Events of the Wednesday so far…Spartacus peed in the bathtub and then pooped all over his towel while I was drying him off (seriously, this kid has a BM hourly – it’s ridiculous – can’t even time a bath in between), and I got an email from my sub telling me how spectacularly my group project for my freshmen failed:
The group idea in World History is a disaster…don’t even ask what has happened. I’m not sure I understand it myself. We need to come up with something else before they take their quiz. Too many instructions, too much talking for kids this age. I don’t think anything other than their notes go accomplished.
It seems Spartacus has had a more successful day than my students.
I got the idea for this group project from one of the freshmen English teachers who taught it in a professional development session last month. She called it jigsawing, and had used it with a grammar unit. She assigned freshmen in the class one of several grammar topics. They got together with other students who were assigned the same topic – let’s say, indirect objects – and discussed how they could teach the class this concept. Then, the groups were reorganized so each group had a student who knew about a different topic, and each student taught their group about their concept. It put the onus on the student, and the teacher said they knew the grammar unit far better than if she had tried to teach it herself.
Since the textbook is rather dry and I’m not a huge fan of this first unit in World History, I thought this was a little more creative and didn’t require them to read the entire chapter by themselves, and also didn’t ask my sub to go jumping into the computer labs the first week of school while technology is still working stuff out with the freshmen. I had favorited a few webquests on zunal, but now I’m glad I didn’t go that route; if they couldn’t figure out the group thing they’d NEVER be able to handle a webquest the first week of school.*
I tried to do this with their first chapter over early civilizations. The sub taught them how to take Cornell-style notes, and then we assigned them one of four sections from the textbook: the City-States of Mesopotamia, the Pyramids of the Nile, Planned Cities on the Indus, and River Dynasties of China. Each section was between 4-6 pages long. After they finished the notes, I gave these instructions on the board:
Get into groups with the other people who took notes on your same section.
Discuss within this group what you wrote down for key points/main ideas, and how you might teach this to a fellow student.
Now get into groups with four people – one who did each section – and spend the rest of class teaching your group about your section.
You may want to jot some notes down about the other sections as your peers teach you, since we will have a quiz on Friday!
Ask questions if you don’t understand something!
I had planned on giving them half a class period to take notes (truly, they’re 14, and it’s six pages of reading – with pictures! How hard can that be? But it’s taken three DAYS to get the notes done. I had originally planned to skip the grouping-with-their-own-material part, but then I thought, what if I had kids that didn’t “get” it? If they didn’t get the right main ideas of their section, then they couldn’t teach the other students, and those students would suffer. So I re-added the first part of jigsawing. It’s been four years since I student taught in an eighth grade classroom, so I don’t really remember how the younger teenage mind works, but I didn’t think this would be a “disaster.” Maybe my instructions only make sense to me, or I could have explained it better, or scaffolded better…but I can’t choose the groups from home, not knowing any of the students yet. Oh well…we’ll try it again later in the year, I guess. And as long as they understand that early civilizations basically sprung up around fresh water and that humans went from hunter/gatherers to farmers and herders, they’ve mastered the basic principles of the agricultural revolution according to state social studies standards.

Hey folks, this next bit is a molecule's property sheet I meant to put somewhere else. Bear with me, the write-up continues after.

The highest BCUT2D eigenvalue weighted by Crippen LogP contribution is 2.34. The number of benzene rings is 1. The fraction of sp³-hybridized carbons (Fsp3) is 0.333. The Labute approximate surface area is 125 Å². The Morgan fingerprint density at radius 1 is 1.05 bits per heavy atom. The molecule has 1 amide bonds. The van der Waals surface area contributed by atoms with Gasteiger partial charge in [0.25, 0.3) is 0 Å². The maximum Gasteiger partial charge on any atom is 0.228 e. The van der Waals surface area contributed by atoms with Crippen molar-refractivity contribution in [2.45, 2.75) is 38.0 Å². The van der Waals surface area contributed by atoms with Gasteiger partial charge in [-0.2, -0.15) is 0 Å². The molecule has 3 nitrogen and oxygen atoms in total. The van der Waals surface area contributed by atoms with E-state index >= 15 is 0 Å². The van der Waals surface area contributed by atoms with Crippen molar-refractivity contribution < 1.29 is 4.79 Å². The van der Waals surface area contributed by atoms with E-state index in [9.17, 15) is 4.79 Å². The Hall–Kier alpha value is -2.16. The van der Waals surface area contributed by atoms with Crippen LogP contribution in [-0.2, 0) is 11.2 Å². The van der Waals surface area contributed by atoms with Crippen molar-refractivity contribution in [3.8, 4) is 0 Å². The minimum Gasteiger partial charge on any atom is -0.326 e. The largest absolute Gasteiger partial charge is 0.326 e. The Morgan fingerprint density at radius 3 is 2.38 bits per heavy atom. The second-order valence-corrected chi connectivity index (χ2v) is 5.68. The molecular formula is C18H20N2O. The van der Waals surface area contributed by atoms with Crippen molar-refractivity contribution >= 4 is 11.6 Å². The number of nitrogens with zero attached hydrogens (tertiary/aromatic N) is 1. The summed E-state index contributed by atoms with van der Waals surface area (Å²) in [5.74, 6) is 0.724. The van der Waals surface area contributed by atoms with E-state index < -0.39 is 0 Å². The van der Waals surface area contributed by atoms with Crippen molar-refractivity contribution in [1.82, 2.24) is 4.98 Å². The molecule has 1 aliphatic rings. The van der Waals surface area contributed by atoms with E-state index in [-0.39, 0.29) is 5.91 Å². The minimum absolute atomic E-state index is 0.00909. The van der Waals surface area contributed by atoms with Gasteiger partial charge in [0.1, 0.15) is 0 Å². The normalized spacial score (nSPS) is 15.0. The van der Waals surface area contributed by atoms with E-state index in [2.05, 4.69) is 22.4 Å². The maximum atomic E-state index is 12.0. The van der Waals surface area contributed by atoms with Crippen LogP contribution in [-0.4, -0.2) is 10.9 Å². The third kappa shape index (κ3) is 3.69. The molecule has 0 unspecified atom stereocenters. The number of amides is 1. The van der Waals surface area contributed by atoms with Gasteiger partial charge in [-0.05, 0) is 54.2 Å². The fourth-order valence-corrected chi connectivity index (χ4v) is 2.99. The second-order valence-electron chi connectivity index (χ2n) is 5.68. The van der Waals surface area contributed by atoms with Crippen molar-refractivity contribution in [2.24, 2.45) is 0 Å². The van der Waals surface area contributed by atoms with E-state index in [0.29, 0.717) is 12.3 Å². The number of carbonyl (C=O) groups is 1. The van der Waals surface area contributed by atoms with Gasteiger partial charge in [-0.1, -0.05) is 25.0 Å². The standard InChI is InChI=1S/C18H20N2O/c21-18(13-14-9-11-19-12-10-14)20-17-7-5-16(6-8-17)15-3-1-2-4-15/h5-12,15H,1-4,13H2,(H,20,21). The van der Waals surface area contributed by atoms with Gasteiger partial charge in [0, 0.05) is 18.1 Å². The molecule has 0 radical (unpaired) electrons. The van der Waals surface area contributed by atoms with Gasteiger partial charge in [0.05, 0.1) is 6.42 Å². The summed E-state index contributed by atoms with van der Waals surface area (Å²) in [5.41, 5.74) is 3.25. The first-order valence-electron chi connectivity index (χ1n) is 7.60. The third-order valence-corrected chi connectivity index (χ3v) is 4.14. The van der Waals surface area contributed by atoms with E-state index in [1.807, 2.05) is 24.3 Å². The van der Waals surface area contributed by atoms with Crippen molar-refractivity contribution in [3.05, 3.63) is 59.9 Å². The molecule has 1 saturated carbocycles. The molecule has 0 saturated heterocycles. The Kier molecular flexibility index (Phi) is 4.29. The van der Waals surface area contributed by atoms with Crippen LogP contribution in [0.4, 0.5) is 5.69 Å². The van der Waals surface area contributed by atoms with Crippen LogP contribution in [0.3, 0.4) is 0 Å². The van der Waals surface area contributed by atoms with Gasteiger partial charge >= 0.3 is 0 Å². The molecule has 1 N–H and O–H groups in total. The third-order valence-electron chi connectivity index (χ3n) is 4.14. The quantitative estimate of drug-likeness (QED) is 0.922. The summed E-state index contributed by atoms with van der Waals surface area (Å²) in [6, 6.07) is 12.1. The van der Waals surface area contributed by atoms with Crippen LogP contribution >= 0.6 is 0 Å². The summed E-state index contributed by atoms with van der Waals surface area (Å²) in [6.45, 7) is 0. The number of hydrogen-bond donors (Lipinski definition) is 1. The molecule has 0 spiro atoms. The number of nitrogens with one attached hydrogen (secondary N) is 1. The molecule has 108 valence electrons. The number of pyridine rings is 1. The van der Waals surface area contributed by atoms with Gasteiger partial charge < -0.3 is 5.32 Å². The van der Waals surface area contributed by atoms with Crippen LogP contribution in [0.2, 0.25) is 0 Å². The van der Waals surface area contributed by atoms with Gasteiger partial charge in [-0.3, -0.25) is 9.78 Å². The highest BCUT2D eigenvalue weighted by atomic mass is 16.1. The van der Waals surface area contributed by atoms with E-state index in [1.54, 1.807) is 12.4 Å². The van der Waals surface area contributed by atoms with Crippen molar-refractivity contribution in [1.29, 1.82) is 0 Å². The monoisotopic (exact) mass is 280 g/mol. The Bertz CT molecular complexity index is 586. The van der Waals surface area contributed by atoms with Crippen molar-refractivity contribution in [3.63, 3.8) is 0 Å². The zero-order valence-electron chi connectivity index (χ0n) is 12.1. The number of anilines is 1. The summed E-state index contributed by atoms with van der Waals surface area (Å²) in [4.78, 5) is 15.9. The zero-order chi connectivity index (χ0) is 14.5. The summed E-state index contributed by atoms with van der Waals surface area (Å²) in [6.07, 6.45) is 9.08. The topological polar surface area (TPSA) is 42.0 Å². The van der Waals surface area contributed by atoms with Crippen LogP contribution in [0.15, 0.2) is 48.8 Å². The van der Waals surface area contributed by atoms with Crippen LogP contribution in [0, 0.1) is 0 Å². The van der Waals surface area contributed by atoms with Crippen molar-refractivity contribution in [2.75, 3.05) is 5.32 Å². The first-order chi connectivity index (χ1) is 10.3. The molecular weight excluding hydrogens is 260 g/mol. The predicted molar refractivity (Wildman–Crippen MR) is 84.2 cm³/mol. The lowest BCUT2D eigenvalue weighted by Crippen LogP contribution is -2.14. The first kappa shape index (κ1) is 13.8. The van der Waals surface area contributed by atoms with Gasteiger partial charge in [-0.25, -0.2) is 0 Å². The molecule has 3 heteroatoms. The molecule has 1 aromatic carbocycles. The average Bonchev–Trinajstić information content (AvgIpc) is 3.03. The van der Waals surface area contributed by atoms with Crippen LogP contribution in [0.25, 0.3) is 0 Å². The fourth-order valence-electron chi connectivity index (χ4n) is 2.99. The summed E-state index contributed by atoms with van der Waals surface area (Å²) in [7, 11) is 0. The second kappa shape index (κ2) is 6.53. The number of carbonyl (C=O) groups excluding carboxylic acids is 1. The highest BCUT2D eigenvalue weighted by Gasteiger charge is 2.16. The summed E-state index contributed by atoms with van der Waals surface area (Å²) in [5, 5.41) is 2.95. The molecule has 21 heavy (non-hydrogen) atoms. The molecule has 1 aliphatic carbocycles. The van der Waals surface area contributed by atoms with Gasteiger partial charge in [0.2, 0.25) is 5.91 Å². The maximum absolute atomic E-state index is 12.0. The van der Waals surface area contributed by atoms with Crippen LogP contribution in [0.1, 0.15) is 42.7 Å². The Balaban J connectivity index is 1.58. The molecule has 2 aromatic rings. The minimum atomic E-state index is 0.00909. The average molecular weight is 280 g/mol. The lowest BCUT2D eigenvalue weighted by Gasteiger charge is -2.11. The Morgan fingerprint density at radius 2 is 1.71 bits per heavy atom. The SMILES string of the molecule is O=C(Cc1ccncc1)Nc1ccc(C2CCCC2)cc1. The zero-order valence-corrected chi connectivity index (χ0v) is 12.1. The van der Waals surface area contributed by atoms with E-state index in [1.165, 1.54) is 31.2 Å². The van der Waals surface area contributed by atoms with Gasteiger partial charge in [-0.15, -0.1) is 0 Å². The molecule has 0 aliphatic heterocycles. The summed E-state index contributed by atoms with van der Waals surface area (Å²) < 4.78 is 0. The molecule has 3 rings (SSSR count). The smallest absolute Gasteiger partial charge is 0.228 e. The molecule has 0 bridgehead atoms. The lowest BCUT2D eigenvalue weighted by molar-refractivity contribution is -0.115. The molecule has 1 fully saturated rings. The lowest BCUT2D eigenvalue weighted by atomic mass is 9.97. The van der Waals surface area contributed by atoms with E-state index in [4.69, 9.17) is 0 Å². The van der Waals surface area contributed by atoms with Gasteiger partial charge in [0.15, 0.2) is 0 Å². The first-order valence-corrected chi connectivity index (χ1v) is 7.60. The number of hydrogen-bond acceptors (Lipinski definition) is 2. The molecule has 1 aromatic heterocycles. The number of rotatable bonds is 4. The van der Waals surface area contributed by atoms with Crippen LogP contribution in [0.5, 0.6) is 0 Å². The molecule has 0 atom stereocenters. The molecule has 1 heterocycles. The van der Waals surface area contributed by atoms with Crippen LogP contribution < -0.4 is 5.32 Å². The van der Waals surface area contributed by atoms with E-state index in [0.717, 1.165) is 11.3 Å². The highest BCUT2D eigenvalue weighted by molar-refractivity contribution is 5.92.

Spartacus and I are starting to work on sleep-training this week, a la Gary Ezzo’s On Becoming Babywise book, recommended to me by several of my momma friends as the way to get baby on a schedule and sleeping through the night. Since the majority of the time Spartacus falls asleep with me or in his amazing Snugglebunny swing we recently inherited, I’m trying to get him to spend more time sleeping in his crib in preparation for going to daycare next month. As soon as he starts looking sleepy, I try to put him in his crib and he screams bloody murder – even when he is fed and dry. I’ve had to start setting a timer on the stove to force me to give him at least ten minutes before I go check on him, hoping he’ll tire himself out…it’s been three days and I haven’t gotten him to sleep in his crib for more than about 15 minutes before he either wets his diaper or needs his pacifier…after I try for about half an hour, I give up and bring him back out with me, which I’m pretty convinced is his game the whole time. He’ll have outgrown his bassinet soon and will be forced to move into his crib full-time, so I’m hoping we get this figured out soon…I know the rule is “nap when your baby naps,” but he seems to have taken it the other way around, only napping when I nap. Sigh…
*Webquests for the non-teachers: these are self-directed learning tools, where the teacher creates steps and a process online, and the student completes the steps at their own pace and have a lot of control over the finished product. I haven’t ever done one with a class before, but they look super-cool, and it’s one of those things where hundreds of thousands of teachers have already made them, so I don’t have to reinvent the wheel, just borrow someone else’s wheel. Zunal.com is the one my colleagues use, but there are lots out there.